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11 November 2013

Bosnian Judiciary Urged to Ensure Fairness for All

Goran Obradovic BIRN BiH Banja Luka
Judicial institutions were urged to make changes to ensure fairness after a European human rights court ruling led to the overturning of verdicts against several convicted war criminals.
Representatives of Bosnian judicial institutions and the EU on Monday discussed the changes needed to ensure citizens’ equality before the law after the European Court of Human Rights’ ruling earlier this year led to the quashing of several war crimes verdicts.

The court in Strasbourg ruled in July that two Bosnian war criminals’ rights had been violated because they should have been tried under the potentially more lenient former Yugoslav criminal code instead of the 2003 criminal code of Bosnia and Herzegovina, which was adopted after they committed their crimes and allowed for tougher sentences.

The two men who took the case to Strasbourg, Goran Damjanovic and Abduladhim Maktouf, will now be retried. Ten other war crimes convicts’ sentences have also been overturned as a result of the Strasbourg ruling.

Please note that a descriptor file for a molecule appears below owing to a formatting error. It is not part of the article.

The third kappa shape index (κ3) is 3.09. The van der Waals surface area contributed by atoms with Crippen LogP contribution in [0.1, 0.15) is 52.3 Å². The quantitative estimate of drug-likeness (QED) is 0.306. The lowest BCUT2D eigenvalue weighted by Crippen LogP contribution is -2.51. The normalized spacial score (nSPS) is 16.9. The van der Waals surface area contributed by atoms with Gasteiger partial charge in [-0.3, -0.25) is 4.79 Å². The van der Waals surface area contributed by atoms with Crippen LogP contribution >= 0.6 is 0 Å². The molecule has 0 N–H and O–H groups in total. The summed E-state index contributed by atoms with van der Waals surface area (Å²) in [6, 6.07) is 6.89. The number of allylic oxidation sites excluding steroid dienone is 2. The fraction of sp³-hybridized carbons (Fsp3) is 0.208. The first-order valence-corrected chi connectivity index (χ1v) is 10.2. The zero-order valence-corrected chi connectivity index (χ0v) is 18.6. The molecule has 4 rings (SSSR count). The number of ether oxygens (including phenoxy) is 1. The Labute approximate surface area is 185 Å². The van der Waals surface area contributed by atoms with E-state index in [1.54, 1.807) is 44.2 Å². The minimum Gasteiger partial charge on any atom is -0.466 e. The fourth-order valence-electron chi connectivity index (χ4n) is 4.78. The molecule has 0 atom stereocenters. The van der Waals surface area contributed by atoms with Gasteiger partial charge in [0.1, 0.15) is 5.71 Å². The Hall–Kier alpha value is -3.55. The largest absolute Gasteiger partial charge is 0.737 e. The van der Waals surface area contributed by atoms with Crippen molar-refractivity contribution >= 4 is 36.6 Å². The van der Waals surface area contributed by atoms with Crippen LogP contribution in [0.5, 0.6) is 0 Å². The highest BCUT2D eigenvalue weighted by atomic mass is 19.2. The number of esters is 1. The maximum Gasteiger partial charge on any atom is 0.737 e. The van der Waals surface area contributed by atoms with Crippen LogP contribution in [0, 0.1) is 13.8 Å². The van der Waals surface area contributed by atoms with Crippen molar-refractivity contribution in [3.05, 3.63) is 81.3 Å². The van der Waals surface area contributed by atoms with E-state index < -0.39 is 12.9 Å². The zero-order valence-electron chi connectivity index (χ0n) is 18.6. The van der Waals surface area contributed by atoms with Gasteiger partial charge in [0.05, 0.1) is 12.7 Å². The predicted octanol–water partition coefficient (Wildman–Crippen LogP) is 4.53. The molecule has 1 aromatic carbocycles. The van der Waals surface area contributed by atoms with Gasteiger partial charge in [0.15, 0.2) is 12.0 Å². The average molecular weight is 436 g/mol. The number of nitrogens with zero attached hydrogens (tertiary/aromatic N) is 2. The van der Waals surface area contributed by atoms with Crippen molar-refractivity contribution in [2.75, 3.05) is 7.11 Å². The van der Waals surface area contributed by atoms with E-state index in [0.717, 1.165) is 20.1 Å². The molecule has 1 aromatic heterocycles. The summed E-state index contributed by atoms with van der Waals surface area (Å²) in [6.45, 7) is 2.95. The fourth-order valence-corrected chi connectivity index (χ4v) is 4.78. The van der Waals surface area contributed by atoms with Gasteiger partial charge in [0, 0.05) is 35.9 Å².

The president of Bosnia’s High Judicial and Prosecutorial Council, Milorad Novkovic, said that the most important thing now was to implement the European ruling.

“It cannot be ignored. We will ensure equality of citizens before the court... Judicial, legislative and executive power must create preconditions for it,” Novkovic said.

Gorana Zlatkovic, justice minister in Bosnia’s Serb-led Republika Srpska entity, said that establishment of a higher appeals court should be accelerated in order to create the conditions for equality.

“I expect we will find measures which competent institutions should undertake, but these measures need to cover all convicted persons by retroactive implementation of the law before the Court of Bosnia and Herzegovina, even those who did not appeal to the constitutional court and the European Court of Human Rights,” said Zlatkovic.

They were speaking at the sixth EU-Bosnia structural dialogue meeting on judiciary reform in Banja Luka, where Barisa Colak, the country’s justice minister, expressed dissatisfaction with the pace and quality of change.

Colak said that there had recently been some positive breakthroughs in the prosecution of war crimes, but that that was still not enough.

“I hope that this session of dialogue will be a step forward in strengthening independence, professionalism, impartiality, and especially responsibility of the judiciary,” he said.
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